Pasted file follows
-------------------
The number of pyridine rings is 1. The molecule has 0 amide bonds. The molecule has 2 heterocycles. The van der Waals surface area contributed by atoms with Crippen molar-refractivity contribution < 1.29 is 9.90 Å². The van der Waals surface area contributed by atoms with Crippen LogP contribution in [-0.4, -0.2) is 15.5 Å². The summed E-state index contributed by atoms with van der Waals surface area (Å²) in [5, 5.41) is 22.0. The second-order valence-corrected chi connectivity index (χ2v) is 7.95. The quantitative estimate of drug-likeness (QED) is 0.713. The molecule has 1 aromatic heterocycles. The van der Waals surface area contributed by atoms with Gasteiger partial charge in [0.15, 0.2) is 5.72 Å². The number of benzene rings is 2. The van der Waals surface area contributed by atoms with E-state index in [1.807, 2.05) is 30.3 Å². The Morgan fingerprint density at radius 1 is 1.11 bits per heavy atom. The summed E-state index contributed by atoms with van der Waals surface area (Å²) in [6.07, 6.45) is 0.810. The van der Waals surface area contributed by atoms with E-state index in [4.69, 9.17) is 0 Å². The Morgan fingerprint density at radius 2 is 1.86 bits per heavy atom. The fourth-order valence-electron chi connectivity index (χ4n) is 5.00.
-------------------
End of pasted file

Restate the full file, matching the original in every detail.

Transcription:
The number of pyridine rings is 1. The molecule has 0 amide bonds. The molecule has 2 heterocycles. The van der Waals surface area contributed by atoms with Crippen molar-refractivity contribution < 1.29 is 9.90 Å². The van der Waals surface area contributed by atoms with Crippen LogP contribution in [-0.4, -0.2) is 15.5 Å². The summed E-state index contributed by atoms with van der Waals surface area (Å²) in [5, 5.41) is 22.0. The second-order valence-corrected chi connectivity index (χ2v) is 7.95. The quantitative estimate of drug-likeness (QED) is 0.713. The molecule has 1 aromatic heterocycles. The van der Waals surface area contributed by atoms with Gasteiger partial charge in [0.15, 0.2) is 5.72 Å². The number of benzene rings is 2. The van der Waals surface area contributed by atoms with E-state index in [1.807, 2.05) is 30.3 Å². The Morgan fingerprint density at radius 1 is 1.11 bits per heavy atom. The summed E-state index contributed by atoms with van der Waals surface area (Å²) in [6.07, 6.45) is 0.810. The van der Waals surface area contributed by atoms with E-state index in [4.69, 9.17) is 0 Å². The Morgan fingerprint density at radius 2 is 1.86 bits per heavy atom. The fourth-order valence-electron chi connectivity index (χ4n) is 5.00.